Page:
People ask me how I constantly stay so passionate and motivated. It’s tough for me to answer this question for others because for me, being motivated is hard wired. It started for me at a very young age. Whether it was playing my dad in basketball (while having no MERCY on me)or negotiating the best deal to sell my baseball cards at the flea market, I was always hungry for the win. I always hated the look on somebody’s face when that person beat me at something. I hate it.

When I really think about it, being pasionate is a perspective. It’s the genuine understanding that you only have one life and a certain amount of time to accomplish everything you want to do. Because of that, there are two major factors (that seem at odds) that can drive your motivation: 1. Selfishness and 2. Gratitude. You have to be selfish with the time you have left and grateful for the time you’ve had.

When I say “being selfish” I’m not talking about money. I’m looking for legacy. If you told me that I could have $1 million and the story of my career in the church world was, “He did a nice job — He did well for himself and he helped the church grow” or I could have $100 thousand and the narrative would be, “He mentally changed how the culture thought about the church, the bible, and Jesus,” there’s no question which one I would choose. It’s more important to me to have the impact and the legacy. I’d much rather be known as the guy who changed the church culture rather than the dollars associated with either.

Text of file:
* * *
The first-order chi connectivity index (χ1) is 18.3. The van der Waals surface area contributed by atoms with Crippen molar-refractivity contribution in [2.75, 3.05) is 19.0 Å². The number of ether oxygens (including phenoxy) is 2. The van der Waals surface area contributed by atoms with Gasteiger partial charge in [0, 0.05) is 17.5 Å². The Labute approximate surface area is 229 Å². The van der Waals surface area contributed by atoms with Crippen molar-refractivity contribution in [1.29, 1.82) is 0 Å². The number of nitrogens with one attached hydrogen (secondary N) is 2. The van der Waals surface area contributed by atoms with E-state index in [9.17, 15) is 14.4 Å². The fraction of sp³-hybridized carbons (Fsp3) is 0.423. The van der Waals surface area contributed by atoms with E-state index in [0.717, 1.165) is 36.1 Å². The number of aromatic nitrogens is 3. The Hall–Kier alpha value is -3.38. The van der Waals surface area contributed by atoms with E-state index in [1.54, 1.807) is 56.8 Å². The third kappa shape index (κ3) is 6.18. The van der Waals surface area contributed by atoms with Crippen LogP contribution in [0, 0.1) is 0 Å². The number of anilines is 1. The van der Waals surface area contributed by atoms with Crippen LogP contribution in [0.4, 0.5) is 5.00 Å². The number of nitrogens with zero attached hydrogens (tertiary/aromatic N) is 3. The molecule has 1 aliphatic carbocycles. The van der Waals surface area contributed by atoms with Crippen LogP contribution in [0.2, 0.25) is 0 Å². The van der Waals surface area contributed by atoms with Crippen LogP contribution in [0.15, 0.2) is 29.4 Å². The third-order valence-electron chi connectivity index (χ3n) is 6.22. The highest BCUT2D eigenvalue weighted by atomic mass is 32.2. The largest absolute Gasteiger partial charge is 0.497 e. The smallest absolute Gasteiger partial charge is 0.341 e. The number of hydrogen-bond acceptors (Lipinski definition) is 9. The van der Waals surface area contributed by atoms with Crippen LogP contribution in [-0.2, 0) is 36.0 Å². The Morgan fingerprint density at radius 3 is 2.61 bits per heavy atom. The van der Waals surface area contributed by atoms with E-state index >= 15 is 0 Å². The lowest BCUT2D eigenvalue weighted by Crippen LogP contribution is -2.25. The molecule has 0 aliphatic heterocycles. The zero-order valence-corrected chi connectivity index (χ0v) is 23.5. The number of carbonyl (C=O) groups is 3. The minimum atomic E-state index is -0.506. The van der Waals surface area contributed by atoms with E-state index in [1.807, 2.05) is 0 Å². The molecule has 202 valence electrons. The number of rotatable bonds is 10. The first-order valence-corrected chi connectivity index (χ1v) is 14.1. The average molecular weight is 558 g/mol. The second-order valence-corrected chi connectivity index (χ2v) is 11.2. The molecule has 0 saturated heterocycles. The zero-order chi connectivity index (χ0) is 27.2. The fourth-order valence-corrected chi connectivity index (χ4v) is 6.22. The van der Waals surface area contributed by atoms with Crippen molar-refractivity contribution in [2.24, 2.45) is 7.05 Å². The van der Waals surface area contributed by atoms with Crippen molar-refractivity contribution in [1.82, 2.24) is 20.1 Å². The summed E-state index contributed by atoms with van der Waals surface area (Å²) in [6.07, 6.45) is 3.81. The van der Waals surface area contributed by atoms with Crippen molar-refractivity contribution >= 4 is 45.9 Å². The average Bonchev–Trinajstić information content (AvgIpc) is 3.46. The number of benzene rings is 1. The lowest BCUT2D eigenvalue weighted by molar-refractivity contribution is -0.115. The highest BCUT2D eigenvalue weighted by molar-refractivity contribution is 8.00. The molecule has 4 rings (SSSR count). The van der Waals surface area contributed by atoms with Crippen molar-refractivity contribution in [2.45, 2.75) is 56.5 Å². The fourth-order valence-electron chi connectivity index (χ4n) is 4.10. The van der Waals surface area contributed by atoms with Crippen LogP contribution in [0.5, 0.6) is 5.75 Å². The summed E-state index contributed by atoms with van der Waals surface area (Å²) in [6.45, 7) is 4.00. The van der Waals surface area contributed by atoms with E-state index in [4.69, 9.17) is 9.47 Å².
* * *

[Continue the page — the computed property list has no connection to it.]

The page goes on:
What makes this incredibly easy for me now is that I genuinely enjoy the process more than the things the process can get me. I love putting in the work. I love the grind. I value the victory over the fruits of the victory. It’s a great mindset to have and if you can shift your perspective that way, it will help you stay motivated too.

Most of the time when people ask me about motivation, 80% of the time I attribute it to gratitude. If you want real fuel to win, be grateful.

Gratitude is what has gotten me through my toughest moments in church, marriage, life. Whenever I encounter a disgruntled person, or an incredible volunteer, or thousands of dollars for our budget, I default to gratitude. Why? Because I recognize that even when we fill up the whole church this Sunday, none of it would matter to me at all if I got a call the next day that someone I love was sick or had died. You’d be surprised then how quickly I would care so less about church business.

My perspective on both the health and wellness of my family, as well as where I came from, allows me to handle anything and everything. My gratitude allows me to step away from any issues and remind me of all the great things I’ve been given.

It’s impossible not to stay motivated or get too down when you’re feeling grateful.


Being motivated is all about a mental shift in perspective. It’s the understanding that time is your number one asset; you have to do right by it by being grateful with the time you’ve had and selfish with the time you have left.

You have to make the most out of the one life you get. This “you’re going to die” mindset might be considered dark, but it helps me stay motivated very easily. The selfishness of legacy over the money, along with the urgency of a limited amount of time, adds up to competitiveness and drive. Because, who really knows what tomorrow brings? That’s what keeps me passionate & motivated.

Motivation isn’t everything — it’s only half the battle. It’s easy to get motivated, but it’s hard to execute.

Remember: Thoughts & ideas are trash until you execute.